Where were we?
Three weeks without a column, due to Klopp’s disregard for the cup and TV’s disregard for supporters, the landscape has barely changed.
It’s just modern football’s propensity for hysteria that makes you think there have been tumult and psychodrama aplenty.
I must be hanging with the right crowd because even after City lost to Newcastle, nobody I knew remotely thought Liverpool had the title sewn up. Only an idiot would.
For outsiders it isn’t enough that the Reds fail. We must also be humiliated and hoist by a petard they’ve tied us to.
Our two draws were half-expected, nobody keeps up the sort of run we’ve been on and both teams had been awkward opponents for top sides before.
It felt like we were losing our joie de vivre, a certain nervousness creeping in. Against West Ham that swung towards incompetence. Firmino was awful in that game, but great against Bournemouth. His performance mirrors the team’s. It was not a coincidence.
Fans began turning on each other, perhaps mindful of our recent record of one title challenge every five years. This is it, they think; now or never.
Any word of complaint or criticism was swooped upon. Naysayers were to blame, and anything less than total sycophancy bordered on treachery.
I’ve heard this nonsense for all 30 years I’ve written about Liverpool, and it never gets less irritating. These millionaires will struggle through just fine despite your caustic barb on Twitter.
There was a call for perspective, which is often called rationalisation. Well, how about this? We’re going up against a club with three titles in six years, who got 100 points last time, with arguably the finest coach of the modern era with limitless cash. That we’re here at all is miraculous.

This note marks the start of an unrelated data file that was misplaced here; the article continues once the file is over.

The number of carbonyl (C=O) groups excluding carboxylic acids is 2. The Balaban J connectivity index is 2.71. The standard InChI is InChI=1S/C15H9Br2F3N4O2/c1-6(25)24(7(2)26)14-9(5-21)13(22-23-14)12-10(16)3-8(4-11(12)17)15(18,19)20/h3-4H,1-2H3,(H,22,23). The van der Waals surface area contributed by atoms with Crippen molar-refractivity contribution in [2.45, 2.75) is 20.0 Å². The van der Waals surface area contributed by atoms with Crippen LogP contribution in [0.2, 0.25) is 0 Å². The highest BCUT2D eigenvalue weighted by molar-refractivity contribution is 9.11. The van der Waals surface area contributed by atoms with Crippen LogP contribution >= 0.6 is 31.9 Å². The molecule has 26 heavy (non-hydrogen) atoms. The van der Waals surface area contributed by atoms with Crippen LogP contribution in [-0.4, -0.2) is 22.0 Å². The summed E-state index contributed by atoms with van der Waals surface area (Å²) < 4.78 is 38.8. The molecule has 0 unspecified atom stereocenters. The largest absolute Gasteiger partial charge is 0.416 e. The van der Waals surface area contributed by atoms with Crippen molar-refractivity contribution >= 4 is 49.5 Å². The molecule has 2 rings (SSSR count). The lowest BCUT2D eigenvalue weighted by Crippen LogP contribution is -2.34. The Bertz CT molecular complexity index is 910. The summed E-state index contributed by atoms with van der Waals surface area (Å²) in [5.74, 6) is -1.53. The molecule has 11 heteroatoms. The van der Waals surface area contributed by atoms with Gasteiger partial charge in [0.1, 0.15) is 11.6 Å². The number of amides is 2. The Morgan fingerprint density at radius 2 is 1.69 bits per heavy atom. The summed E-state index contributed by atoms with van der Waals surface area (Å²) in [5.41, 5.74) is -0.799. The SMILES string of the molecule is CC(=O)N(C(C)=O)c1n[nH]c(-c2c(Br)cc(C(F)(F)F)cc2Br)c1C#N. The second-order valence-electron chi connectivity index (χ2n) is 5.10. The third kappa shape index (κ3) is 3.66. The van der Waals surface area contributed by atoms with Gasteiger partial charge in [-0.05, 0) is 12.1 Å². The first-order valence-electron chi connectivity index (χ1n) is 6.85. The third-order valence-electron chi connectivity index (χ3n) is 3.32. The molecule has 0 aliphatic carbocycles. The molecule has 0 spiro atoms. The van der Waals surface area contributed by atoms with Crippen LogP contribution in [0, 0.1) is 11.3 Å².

Maybe, like Spinal Tap said, that’s too much fucking perspective. Things need to go our way, we knew that, and for much of the time they have.
Even with an offside goal Liverpool couldn’t finish off West Ham though, and the modern immediacy dictated Klopp was “cracking up”.
What he was saying to Pellegrini and the referee afterwards I’ve no idea, but he did look rattled. Virtually abandoning the FA Cup (to focus on the league and keep players fit) merely triggered a karmic inevitability where they began dropping like flies.
Had he wangled a 10-day rest just to play Jordan Henderson at right back? I somehow doubt it.
While remaining sceptical about the true levels of panic, there was undoubtedly a need to respond against Bournemouth.
It was easy enough. Liverpool have long since reached the stage where even going 1-0 up doesn’t drag 10 opponents out of their protective shell, but Eddie Howe’s team was sliced open by two more excellent strikes.
Goal difference could’ve been boosted. It was not for the want of trying despite Howe’s bizarre assertion his team might have got something and his desperate clinging to yet another offside ‘controversy’.
VAR might as well be called SLAAC, since most think it will “stop Liverpool at all costs”, but was it really meant for centimetre decisions? Isn’t it for blatant injustices?
There was something from Keita at last, not the real deal yet obviously but a few bits of skill and plenty of work-rate. That’ll always help a struggling player dig in.
Wijnaldum was excellent, and with more rest days to come Klopp may finally have hit on his midfield three. Greater tasks ahead, obviously.
So, time to relax and see if Sunday could provide any favours.
Cheering for Chelsea is weird, Lord knows they won’t ever be doing it for us.
Have we got to be tortured by other results as well as our own? It seems so. Two hours of Spurs and then 20 minutes of City, and for what? Nothing but despair. So much for relaxation…
See you in another two weeks. Who wanted to win the FA Cup anyway?